Saturday, October 07, 2006

Arguments of Definition

Right now while my students are writing their arguments of definition, my cousin sent me this Garrison Keilor article about the definition of "enemy combattant." This article does a great job of showing both the "so what" factor (consequences) and "who cares." In starting students on this assignment - which seems new and unusual to them (I mean, why not just look in the dictionary or Wikipedia?) - I used the example of the recent Senate argument over "torture" versus "interrogation by professionals" (I will hunt for a link). I said, maybe the definition of torture depends on which end of the stick you are on.


Blogger Michael Faris said...

Aren't definitions and categories the way we make our world? What does it mean for students to be students? Are they passive recipients of knowledge, or active creators of knowledge? Is the U.S. engaged in torture or interrogation? Are chemical weapons WMDs? A whole war depended on that. What is freedom of speech? What does it mean to be a citizen? An active participant and creator of knowledge and discourse, or a passive consumer of mass culture commodities?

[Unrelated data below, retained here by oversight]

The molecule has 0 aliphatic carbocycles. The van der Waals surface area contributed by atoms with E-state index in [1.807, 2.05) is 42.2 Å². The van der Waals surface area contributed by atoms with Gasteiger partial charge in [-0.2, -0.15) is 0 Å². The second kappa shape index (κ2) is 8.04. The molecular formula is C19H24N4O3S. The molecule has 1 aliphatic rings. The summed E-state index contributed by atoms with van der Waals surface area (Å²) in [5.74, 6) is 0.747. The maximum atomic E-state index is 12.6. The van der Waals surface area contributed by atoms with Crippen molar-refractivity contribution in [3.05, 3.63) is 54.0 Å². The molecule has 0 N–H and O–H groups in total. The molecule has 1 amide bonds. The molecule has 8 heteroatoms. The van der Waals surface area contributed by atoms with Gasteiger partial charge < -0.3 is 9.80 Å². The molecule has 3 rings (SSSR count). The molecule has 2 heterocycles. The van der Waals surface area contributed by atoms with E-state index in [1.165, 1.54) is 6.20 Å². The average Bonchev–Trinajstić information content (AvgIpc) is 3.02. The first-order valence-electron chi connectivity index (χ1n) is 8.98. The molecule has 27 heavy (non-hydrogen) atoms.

And so forth. I think when I was in high school, I would have leaned towards the so what, or viewed it as some "game" where I had to precise so that the teacher couldn't say, "Well, what you described is a pencil, but it's also a ____." High school definition essays tend to be about precision, taking away the socio-cultural dimension of "How we create the world and ourselves."

Now, I think it's almost imperative that there is a small definition essay in every type of essay.

12:17 PM  
Blogger Laura said...

Yes, interesting. That's an important distinction, isn't it: definition for precision, for practice in gaining quantifiable knowledge and definition for creating meaning, and for, as you say, creating ourselves and our world.

10:12 AM  

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